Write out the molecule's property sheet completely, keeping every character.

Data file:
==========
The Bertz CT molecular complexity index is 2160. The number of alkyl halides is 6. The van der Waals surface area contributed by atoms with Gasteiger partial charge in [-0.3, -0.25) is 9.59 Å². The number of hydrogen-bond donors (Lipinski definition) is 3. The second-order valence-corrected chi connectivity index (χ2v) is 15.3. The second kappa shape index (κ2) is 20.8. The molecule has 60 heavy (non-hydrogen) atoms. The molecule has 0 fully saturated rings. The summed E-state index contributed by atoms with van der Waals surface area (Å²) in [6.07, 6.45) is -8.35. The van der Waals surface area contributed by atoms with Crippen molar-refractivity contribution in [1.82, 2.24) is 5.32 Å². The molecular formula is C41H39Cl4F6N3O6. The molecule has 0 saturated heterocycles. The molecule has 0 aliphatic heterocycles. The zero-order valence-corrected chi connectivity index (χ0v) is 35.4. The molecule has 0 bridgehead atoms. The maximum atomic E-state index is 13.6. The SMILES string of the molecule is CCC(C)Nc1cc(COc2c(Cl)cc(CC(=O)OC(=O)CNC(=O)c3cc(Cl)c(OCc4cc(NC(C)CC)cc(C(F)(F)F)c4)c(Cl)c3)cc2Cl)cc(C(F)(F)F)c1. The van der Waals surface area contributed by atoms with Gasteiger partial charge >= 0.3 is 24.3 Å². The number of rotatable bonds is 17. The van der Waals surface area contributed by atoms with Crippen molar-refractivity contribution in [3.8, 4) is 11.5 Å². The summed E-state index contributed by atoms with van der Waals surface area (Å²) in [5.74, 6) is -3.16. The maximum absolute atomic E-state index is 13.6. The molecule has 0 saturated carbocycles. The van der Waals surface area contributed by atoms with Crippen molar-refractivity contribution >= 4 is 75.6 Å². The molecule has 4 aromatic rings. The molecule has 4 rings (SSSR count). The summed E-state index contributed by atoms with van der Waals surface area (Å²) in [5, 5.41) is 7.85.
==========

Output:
The Bertz CT molecular complexity index is 2160. The number of alkyl halides is 6. The van der Waals surface area contributed by atoms with Gasteiger partial charge in [-0.3, -0.25) is 9.59 Å². The number of hydrogen-bond donors (Lipinski definition) is 3. The second-order valence-corrected chi connectivity index (χ2v) is 15.3. The second kappa shape index (κ2) is 20.8. The molecule has 60 heavy (non-hydrogen) atoms. The molecule has 0 fully saturated rings. The summed E-state index contributed by atoms with van der Waals surface area (Å²) in [6.07, 6.45) is -8.35. The van der Waals surface area contributed by atoms with Crippen molar-refractivity contribution in [1.82, 2.24) is 5.32 Å². The molecular formula is C41H39Cl4F6N3O6. The molecule has 0 saturated heterocycles. The molecule has 0 aliphatic heterocycles. The zero-order valence-corrected chi connectivity index (χ0v) is 35.4. The molecule has 0 bridgehead atoms. The maximum atomic E-state index is 13.6. The SMILES string of the molecule is CCC(C)Nc1cc(COc2c(Cl)cc(CC(=O)OC(=O)CNC(=O)c3cc(Cl)c(OCc4cc(NC(C)CC)cc(C(F)(F)F)c4)c(Cl)c3)cc2Cl)cc(C(F)(F)F)c1. The van der Waals surface area contributed by atoms with Gasteiger partial charge >= 0.3 is 24.3 Å². The number of rotatable bonds is 17. The van der Waals surface area contributed by atoms with Crippen molar-refractivity contribution in [3.8, 4) is 11.5 Å². The summed E-state index contributed by atoms with van der Waals surface area (Å²) in [5.74, 6) is -3.16. The maximum absolute atomic E-state index is 13.6. The molecule has 0 saturated carbocycles. The van der Waals surface area contributed by atoms with Crippen molar-refractivity contribution >= 4 is 75.6 Å². The molecule has 4 aromatic rings. The molecule has 4 rings (SSSR count). The summed E-state index contributed by atoms with van der Waals surface area (Å²) in [5, 5.41) is 7.85.